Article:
It’s that time of the year! No. I’m not talking about the holidays. I’m talking about open enrollment.
Tired of hearing about it yet?
Of course not, you’re a Benefits professional. And just like Santa, this is your big/busy time of the year.
To help you keep your finger on the pulse of the industry. HR Morning (HRM) had a chat with industry expert, Sally Prather, who’s the Executive Vice President and Employee Benefits Practice Leader for Alera Group, an independent, national insurance and financial services firm. She shared with us what’s going on with premiums and deductibles for the new year, and how Benefit pros can keep costs aligned while providing employees with the benefits they want and need.
Premiums increase, deductibles don’t
First thing to know is that premiums will likely increase this year.
“I asked a couple of our chief actuaries what they were seeing in their renewal projection for their clients. And on average, [their response was] a 3% to 8% increase in premiums this year – depending on what part of the country you’re in,” said Prather. “And they’ve also seen stop loss rates, which are built into many self-insured programs, a little bit higher at 5% to 15% increases. But interestingly, we aren’t seeing a lot of changes to deductibles. Our 2021 benchmarking survey found that less than 30% of employers were looking at increasing deductibles or out-of-pocket expenses – that’s good news for employees.”
Reason: Employers and employees have been through a lot this past year. Firms have been focused on a lot of other things, like creating work from home programs and boosting mental health offerings. So, they aren’t making a lot of drastic plan design changes.
Open enrollment trends
A big trend this year is employers making the enrollment process as easy as possible for their employees. This especially rings true since many firms still have remote and hybrid workforces.
“We’re seeing a lot of employers build decision-making support tools (e.g., videos, infographics and online calculators) into the open enrollment process to make it even easier for their employees,” noted Prather. “We’re asked continuously for help with education and communication that’s simple and easy, either leading up to or during open enrollment, to make employees’ decisions as easy as possible for them.”
While the core benefits – medical, dental and life insurance – are still the focus of most firms for 2022, along with vacation and paid time off programs, Prather said they’re seeing a lot of interest in family care leave type programs, as well as student debt repayment programs.
In addition, due to high deductible plans, employers are looking at voluntary benefits, like hospital indemnity plans.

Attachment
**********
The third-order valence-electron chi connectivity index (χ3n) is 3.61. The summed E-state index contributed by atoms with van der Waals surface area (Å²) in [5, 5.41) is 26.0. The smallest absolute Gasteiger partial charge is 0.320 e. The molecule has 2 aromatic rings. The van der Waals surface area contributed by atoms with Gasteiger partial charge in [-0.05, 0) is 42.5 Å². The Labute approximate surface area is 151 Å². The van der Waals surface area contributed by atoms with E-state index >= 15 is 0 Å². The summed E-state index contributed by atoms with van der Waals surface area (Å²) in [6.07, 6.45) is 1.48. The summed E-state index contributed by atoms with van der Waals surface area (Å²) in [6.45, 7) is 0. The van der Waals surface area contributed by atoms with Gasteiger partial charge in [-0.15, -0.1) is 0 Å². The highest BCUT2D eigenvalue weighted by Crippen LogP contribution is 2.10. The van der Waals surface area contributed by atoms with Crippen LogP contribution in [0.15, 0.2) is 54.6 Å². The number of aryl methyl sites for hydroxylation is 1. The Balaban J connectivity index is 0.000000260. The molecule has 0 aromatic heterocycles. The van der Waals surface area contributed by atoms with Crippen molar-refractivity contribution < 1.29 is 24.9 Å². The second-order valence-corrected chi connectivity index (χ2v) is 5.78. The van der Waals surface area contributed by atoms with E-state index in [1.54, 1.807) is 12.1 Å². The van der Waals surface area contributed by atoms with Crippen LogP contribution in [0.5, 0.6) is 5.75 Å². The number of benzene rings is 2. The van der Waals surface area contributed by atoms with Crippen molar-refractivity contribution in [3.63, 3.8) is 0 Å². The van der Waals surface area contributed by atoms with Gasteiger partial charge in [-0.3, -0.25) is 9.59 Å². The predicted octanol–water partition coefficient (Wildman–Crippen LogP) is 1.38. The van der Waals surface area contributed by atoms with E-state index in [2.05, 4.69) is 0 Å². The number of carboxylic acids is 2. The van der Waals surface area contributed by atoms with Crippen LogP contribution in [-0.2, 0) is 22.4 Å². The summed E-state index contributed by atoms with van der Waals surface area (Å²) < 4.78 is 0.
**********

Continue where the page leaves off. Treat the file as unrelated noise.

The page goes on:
“We’ve also noticed, because of the environment we are in, telemedicine is a prominent benefit now and most likely will be here to stay, as individuals have become more comfortable with telemedicine during the pandemic,” said Prather. “And – not surprisingly – there’s been an interest in mental health benefits and things employers can do to provide access to mental health services through their medical plans, as well as employee assistance plans.”
When Alera did its benchmarking surveys at the height of the pandemic, three to four months later and when folks were returning to work in 2020, the results revealed that mental health had deteriorated, especially among larger employers and those in industries like healthcare, education and nonprofits.
Providing the most affordable, best benefits to their employees without breaking the company bank, is a balancing act most firms undertake every year.
And the problem: The benefits employees value most varies from person to person.
So how can employers figure out the best offerings to provide?
Prather suggests employers look at the demographics of their workforce to figure our what benefits would be the best fit. For example, do they have a younger workforce who are looking for more work/life balance? If so, some of the things that might be important to them are pet insurance and student debt assistance. Or are they a little older and juggling childcare? Or maybe they need help caring for aging parents.
Whatever it is, employers should think about flexibility as a key and how they can build an employee benefits package that meets the needs of their workforce.
“We encourage our clients to survey their employees to see what benefits they value most and what benefits they’re interested in,” she said. “It’s the simplest way to find out what’s important to them. But it’s a double-edge sword because you must do something with that feedback. Then look at the types of things they could add to their standard benefit package to provide as much added value as possible.”